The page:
Avoiding Close Calls

Commentary originally printed 02-13-2012, page 43

© 2012 Los Angeles Business Journal.  Reprinted with permission.

Too casual attitude about using phones to conduct business in public can violate client confidentiality.

I recently rode in first class on the train from Geneva to Zürich, Switzerland.  As the train pulled out of the station, the voices of a man and a woman sitting in front of me rose to accommodate for the noise.  They engaged in separate conversations I could easily hear in three languages on their mobile phones, and they communicated with each other in English whenever their different calls finished.  The scenario reminded me of being home in Los Angeles, with people everywhere talking in a variety of languages on their cell phones and then seamlessly shifting back and forth to English whenever necessary.

These two talked about one particular client, then spoke with him on a mobile conference call, addressing him by first name.  Once disconnected, they quickly coordinated their strategy for successfully dealing with him, as well as achieving his goals.  In a matter of minutes, I deduced these two people were bankers, and I knew exactly who their client was.

For the next three hours, I overheard details about his business, the money at stake, what his bankers thought about him, about their own associates, and more.  Truthfully, I was appalled.

And yet, these two people were no different from Angelenos who carelessly speak about private matters in public spaces.  Some people make mobile calls from trains; others, while in line at Starbucks; still others use phones in restaurants; and, a very special group of people even use their mobile phones while using public restrooms.

Their actions on the train were reflections of something I’m quite familiar with called “mobilology,” which studies the effects of mobile phone and wireless use on human behavior; community building, sustenance and erosion; culture; education; entertainment; economics; and, health care delivery.

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Here, the bankers behaved as though they existed in a “bubble.”  Socially, international bankers conduct business 24/7 over a phone, irrespective of place, so these two acted according to their profession’s norms.  Culturally, they assumed their behavior didn’t impact (or, in this case, offend or disturb the tranquility of) anyone else around them, who might consider such public phone use inconsiderate.  Economically, the bankers worked practically non-stop because in their world, wasted time equates to loss of money.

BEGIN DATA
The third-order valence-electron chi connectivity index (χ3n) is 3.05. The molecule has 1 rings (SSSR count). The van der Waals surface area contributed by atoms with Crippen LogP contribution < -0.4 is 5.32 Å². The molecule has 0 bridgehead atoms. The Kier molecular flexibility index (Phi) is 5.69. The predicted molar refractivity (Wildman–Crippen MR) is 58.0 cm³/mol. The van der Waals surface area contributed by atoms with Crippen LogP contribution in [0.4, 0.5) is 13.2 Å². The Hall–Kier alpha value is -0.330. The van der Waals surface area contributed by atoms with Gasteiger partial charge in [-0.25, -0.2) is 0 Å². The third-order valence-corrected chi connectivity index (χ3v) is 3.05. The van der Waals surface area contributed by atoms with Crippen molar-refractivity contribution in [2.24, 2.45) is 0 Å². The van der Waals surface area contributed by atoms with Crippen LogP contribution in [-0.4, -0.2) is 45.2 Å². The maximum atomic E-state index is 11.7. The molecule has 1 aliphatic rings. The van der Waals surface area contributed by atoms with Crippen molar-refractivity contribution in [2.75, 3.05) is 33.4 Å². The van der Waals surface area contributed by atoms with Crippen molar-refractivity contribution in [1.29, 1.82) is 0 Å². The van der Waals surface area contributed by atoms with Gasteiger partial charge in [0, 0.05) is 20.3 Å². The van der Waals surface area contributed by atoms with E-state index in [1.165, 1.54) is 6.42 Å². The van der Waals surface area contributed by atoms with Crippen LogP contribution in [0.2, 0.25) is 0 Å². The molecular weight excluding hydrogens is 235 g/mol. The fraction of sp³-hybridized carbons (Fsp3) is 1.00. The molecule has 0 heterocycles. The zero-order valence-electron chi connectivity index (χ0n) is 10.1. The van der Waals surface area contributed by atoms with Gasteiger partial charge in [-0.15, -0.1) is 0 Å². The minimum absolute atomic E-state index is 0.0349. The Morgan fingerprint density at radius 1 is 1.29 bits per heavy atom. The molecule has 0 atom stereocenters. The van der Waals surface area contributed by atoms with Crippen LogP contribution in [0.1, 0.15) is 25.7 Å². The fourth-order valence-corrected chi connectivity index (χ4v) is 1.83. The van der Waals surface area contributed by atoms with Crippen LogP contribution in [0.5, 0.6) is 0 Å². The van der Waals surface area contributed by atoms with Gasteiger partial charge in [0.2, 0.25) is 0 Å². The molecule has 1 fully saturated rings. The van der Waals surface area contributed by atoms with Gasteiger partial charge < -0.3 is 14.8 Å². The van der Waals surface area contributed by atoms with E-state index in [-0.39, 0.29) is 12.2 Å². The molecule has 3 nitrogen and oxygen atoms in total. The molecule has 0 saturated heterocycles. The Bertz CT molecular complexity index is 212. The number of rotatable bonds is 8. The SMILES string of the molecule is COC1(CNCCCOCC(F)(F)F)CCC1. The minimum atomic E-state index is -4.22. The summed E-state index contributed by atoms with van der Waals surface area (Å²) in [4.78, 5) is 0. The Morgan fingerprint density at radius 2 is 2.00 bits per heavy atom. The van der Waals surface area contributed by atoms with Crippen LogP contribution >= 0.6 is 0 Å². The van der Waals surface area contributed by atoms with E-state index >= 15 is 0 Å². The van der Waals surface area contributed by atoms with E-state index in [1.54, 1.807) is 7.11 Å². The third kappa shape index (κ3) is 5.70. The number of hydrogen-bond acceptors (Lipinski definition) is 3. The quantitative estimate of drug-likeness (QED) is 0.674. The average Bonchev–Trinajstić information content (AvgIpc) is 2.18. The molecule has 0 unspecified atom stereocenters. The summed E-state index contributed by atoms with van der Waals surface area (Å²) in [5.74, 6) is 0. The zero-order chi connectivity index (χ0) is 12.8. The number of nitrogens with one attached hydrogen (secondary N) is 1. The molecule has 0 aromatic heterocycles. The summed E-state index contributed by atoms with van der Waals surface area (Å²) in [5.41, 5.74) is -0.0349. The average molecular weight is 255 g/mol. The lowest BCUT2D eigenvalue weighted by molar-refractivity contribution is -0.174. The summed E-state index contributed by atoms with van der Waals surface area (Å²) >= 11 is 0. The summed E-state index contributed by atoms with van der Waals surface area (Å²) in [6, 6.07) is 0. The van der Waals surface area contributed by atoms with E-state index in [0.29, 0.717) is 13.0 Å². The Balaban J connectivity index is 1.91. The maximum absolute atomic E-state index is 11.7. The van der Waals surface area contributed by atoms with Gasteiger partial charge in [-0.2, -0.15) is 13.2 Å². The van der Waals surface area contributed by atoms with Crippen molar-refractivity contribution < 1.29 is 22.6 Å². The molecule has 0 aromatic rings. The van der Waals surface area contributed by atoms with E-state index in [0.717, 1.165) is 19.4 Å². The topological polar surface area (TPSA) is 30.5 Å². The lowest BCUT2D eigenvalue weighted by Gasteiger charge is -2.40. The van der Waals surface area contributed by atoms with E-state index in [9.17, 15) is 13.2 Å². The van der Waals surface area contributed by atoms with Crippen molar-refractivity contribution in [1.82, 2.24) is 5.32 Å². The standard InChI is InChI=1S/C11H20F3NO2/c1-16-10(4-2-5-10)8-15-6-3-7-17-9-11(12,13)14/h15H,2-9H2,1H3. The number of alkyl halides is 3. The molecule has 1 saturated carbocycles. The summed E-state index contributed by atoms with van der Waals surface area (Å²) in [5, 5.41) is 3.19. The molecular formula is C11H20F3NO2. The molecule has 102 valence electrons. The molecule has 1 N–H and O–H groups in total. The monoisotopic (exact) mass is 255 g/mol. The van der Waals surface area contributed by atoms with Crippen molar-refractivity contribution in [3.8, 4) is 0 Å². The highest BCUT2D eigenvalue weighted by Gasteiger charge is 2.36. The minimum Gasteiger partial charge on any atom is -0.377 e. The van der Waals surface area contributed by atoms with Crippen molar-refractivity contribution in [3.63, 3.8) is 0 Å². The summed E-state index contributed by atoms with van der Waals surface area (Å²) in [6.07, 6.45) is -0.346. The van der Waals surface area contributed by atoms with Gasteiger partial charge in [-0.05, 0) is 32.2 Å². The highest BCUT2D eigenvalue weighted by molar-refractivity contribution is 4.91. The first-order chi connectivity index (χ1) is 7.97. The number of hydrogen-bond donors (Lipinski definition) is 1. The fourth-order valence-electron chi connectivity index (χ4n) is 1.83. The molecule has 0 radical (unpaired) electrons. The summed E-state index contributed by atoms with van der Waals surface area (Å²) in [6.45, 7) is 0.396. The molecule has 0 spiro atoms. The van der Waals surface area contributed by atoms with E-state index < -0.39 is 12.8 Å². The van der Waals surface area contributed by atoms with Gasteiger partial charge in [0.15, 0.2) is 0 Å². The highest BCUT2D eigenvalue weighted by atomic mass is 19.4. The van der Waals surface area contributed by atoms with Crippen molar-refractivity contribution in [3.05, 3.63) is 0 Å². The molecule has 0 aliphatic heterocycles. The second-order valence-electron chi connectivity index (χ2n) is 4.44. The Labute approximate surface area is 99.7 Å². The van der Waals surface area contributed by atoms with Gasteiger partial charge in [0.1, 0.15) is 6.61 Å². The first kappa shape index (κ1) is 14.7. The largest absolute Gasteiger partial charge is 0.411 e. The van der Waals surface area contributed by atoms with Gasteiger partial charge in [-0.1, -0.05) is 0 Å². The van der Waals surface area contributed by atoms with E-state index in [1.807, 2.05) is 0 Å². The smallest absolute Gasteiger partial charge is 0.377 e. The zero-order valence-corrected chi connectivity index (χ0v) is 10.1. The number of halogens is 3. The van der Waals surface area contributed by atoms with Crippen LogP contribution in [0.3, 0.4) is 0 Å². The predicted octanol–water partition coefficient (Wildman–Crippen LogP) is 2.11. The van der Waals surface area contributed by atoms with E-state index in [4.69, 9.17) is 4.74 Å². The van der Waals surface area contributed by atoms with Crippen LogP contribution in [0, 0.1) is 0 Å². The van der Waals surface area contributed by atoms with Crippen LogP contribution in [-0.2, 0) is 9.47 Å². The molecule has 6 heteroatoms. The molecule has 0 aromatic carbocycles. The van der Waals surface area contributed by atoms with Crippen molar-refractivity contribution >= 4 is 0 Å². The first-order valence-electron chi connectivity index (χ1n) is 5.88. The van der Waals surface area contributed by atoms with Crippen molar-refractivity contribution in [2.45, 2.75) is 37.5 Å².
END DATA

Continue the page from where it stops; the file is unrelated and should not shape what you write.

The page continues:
What these supposedly savvy people neglected to take into account was that I could hear through their invisible “bubble.”  They clumsily revealed their client’s identity, and also gave me valuable information to share with anyone, anywhere, for any reason.  How could they know I was going for holiday with their client’s potential competitor?

For the sake of efficiency and by yammering away indiscreetly from Geneva to Zürich, these two executives had sacrificed whatever troth of confidentiality they had pledged to their client and which he had every reason to expect from them.  Did this affect anyone besides the hapless client?  Yes.  Me.  Not only was my peaceful journey spoiled by the selfish indifference of these two, but I also was forced to examine my own morals as a nationally published writer and ghostwriter.

I could easily write a tell-all story and out these two self-important people, but then they would immediately (and deservedly) get sacked, as well as every other innocent person working up and down the line from them.  I already had listened to one banker talking to his young daughter at home, so I didn’t want the responsibility of causing her daddy to lose his job.  This explains why I have written this op-ed without divulging names or details – truly to protect the innocent.

But I did tell these bankers right before we pulled into Zürich station that I was an American writer who had heard their entire conversation.  Then, without notes, I repeated details to prove it.  One banker turned beet red; the other, blanched.  Both panicked.

Enterprises, large and small, should be disturbed by this true tale of mobile myopia.   As younger men and women join the global work force – people raised on a diet of mobile social broadcasting where nothing is sacred and confidentiality is tantamount to nontransparency – business will need to assess the myriad ways mobile can cause the wheels of commerce to derail.

Two bankers talking on a train can bring your business to a grinding halt if your competitor overhears them.  So the next time you send your bankers, your sales force, secretaries, ad agency or graphic designers out into the world to do business on your behalf, tell them you’re willing to lose a little efficiency for the sake of keeping your company’s business your company’s business.  In this global village, you never know whose ears might be listening.  Can you hear me now?

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Florie Brizel is chief executive of L.A.-based consulting firm Brizel Media and is a member of Dutch think tank FreedomLab: Future Studies.  She coined the term “mobilology” and lectures internationally for its establishment as a new social science.